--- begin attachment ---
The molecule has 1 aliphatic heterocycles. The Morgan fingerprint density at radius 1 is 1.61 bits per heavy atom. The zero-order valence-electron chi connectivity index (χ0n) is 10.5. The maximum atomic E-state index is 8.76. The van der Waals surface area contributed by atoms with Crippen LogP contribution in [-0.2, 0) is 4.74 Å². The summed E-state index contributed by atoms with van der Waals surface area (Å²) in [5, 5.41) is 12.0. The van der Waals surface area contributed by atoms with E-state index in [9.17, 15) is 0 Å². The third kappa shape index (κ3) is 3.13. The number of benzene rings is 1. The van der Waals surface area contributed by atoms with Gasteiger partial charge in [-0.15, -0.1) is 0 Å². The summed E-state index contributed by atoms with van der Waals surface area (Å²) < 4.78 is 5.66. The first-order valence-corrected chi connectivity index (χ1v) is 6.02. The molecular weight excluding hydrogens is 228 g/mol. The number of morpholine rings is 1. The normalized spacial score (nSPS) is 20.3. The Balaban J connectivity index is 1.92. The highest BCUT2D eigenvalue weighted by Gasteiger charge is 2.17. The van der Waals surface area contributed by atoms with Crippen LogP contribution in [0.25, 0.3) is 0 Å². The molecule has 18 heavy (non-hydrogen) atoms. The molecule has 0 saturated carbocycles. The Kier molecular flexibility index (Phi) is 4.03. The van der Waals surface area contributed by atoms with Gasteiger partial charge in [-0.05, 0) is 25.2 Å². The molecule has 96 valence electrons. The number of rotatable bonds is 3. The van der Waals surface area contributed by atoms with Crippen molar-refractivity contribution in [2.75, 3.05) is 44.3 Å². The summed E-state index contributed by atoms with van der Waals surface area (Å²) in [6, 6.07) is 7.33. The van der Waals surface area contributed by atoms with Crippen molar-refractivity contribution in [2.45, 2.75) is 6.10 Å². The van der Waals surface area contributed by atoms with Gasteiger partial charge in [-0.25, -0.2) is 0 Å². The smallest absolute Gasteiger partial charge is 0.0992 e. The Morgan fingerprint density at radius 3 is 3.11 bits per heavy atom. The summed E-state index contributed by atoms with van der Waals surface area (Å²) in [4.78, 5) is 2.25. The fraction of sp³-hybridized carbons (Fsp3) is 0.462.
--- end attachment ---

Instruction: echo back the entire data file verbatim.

The molecule has 1 aliphatic heterocycles. The Morgan fingerprint density at radius 1 is 1.61 bits per heavy atom. The zero-order valence-electron chi connectivity index (χ0n) is 10.5. The maximum atomic E-state index is 8.76. The van der Waals surface area contributed by atoms with Crippen LogP contribution in [-0.2, 0) is 4.74 Å². The summed E-state index contributed by atoms with van der Waals surface area (Å²) in [5, 5.41) is 12.0. The van der Waals surface area contributed by atoms with E-state index in [9.17, 15) is 0 Å². The third kappa shape index (κ3) is 3.13. The number of benzene rings is 1. The van der Waals surface area contributed by atoms with Gasteiger partial charge in [-0.15, -0.1) is 0 Å². The summed E-state index contributed by atoms with van der Waals surface area (Å²) < 4.78 is 5.66. The first-order valence-corrected chi connectivity index (χ1v) is 6.02. The molecular weight excluding hydrogens is 228 g/mol. The number of morpholine rings is 1. The normalized spacial score (nSPS) is 20.3. The Balaban J connectivity index is 1.92. The highest BCUT2D eigenvalue weighted by Gasteiger charge is 2.17. The van der Waals surface area contributed by atoms with Crippen LogP contribution in [0.25, 0.3) is 0 Å². The molecule has 18 heavy (non-hydrogen) atoms. The molecule has 0 saturated carbocycles. The Kier molecular flexibility index (Phi) is 4.03. The van der Waals surface area contributed by atoms with Gasteiger partial charge in [-0.05, 0) is 25.2 Å². The molecule has 96 valence electrons. The number of rotatable bonds is 3. The van der Waals surface area contributed by atoms with Crippen molar-refractivity contribution in [2.75, 3.05) is 44.3 Å². The summed E-state index contributed by atoms with van der Waals surface area (Å²) in [6, 6.07) is 7.33. The van der Waals surface area contributed by atoms with Crippen molar-refractivity contribution in [2.45, 2.75) is 6.10 Å². The van der Waals surface area contributed by atoms with Gasteiger partial charge in [-0.25, -0.2) is 0 Å². The smallest absolute Gasteiger partial charge is 0.0992 e. The Morgan fingerprint density at radius 3 is 3.11 bits per heavy atom. The summed E-state index contributed by atoms with van der Waals surface area (Å²) in [4.78, 5) is 2.25. The fraction of sp³-hybridized carbons (Fsp3) is 0.462.